[15] The Babylonian Talmud. Rodkinson. Tract Pesachim, Book 3, Chapter V.  Edersheim. The Temple – Its Ministry and Services. p 79.
[16] Leviticus 3. Edersheim, Alfred. The Life and Times of Jesus the Messiah. p 1383-85. Edersheim. The Temple – Its Ministry and Services. p 70.  Streane, A. W, ed.  A Translation of the Treatise Chagigah from the Babylonian Talmud. 1891. Chagigah 7b, Gemara. Pages 35 – 36. <>
[17] Leviticus 7.  Streane. A Translation of the Treatise Chagigah from the Babylonian Talmud. Glossary:  “Chagigah.”  pp 147-148.  Edersheim. The Temple – Its Ministry and Services. pp 41, 82.
[18] Edersheim. The Life and Times of Jesus the Messiah. p 1382.  Edersheim. The Temple – Its Ministry and Services. p 70. The Babylonian Talmud.  Rodkinson.  Book 3. Tract Pesachim Chapters VI, VIII, IX.
[19] Matthew 26-27; Mark 14-15; Luke 22-23; John 18-19.  Edersheim, Alfred. The Life and Times of Jesus the Messiah. p 1384.
[20] NASB.
[21] Numbers 9. Edersheim. The Temple – Its Ministry and Services. p. 83.  Soncino Babylonian Talmud. “Introduction to Seder Tohoroth.” #2. <>  “Priest.” Jewish Encyclopedia.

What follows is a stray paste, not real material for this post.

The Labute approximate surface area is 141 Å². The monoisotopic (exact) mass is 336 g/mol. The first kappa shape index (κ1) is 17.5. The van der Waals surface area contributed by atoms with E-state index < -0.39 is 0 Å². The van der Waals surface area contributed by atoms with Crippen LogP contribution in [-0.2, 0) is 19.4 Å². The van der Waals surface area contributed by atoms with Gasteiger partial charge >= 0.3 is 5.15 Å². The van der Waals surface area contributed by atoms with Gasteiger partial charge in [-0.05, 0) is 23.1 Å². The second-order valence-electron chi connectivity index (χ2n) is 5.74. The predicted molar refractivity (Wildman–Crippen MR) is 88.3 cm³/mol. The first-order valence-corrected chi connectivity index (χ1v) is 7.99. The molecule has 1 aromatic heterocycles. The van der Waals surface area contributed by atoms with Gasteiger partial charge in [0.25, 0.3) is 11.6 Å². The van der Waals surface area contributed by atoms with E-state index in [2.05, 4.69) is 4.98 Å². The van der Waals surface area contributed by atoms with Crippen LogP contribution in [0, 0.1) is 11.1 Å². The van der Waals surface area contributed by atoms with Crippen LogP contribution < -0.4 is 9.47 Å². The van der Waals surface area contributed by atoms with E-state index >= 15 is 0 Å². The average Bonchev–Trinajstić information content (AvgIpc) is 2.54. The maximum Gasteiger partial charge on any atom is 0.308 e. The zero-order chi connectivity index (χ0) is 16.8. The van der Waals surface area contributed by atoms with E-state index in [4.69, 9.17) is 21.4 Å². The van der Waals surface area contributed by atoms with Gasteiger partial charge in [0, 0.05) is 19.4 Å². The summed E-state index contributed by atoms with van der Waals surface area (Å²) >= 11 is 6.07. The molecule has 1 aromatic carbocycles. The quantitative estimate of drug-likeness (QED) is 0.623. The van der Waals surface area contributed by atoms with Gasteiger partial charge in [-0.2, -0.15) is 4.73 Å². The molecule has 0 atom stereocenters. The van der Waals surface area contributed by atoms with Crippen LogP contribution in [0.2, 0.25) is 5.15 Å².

[22] Leviticus 22.   Edersheim.  The Life and Times of Jesus the Messiah. pp 1383-1385.
[23] Edersheim. The Life and Times of Jesus the Messiah. p 1382.  Edersheim. The Temple – Its Ministry and Services. p 70. The Babylonian Talmud.  Rodkinson.  Book 3. Tract Pesachim. Chapters VI, VIII, IX.
[24] Leviticus 22; Numbers 9, 19. Edersheim. The Temple – Its Ministry and Services. “The First Day of the Feast” pp 82-83, 85, 130-131, “Appendix.” pp 130-131.  “Priest.” Jewish Encyclopedia. 2011. <>  Streane. A Translation of the Treatise Chagigah from the Babylonian Talmud. Glossary:  “Chagigah.”  p 148.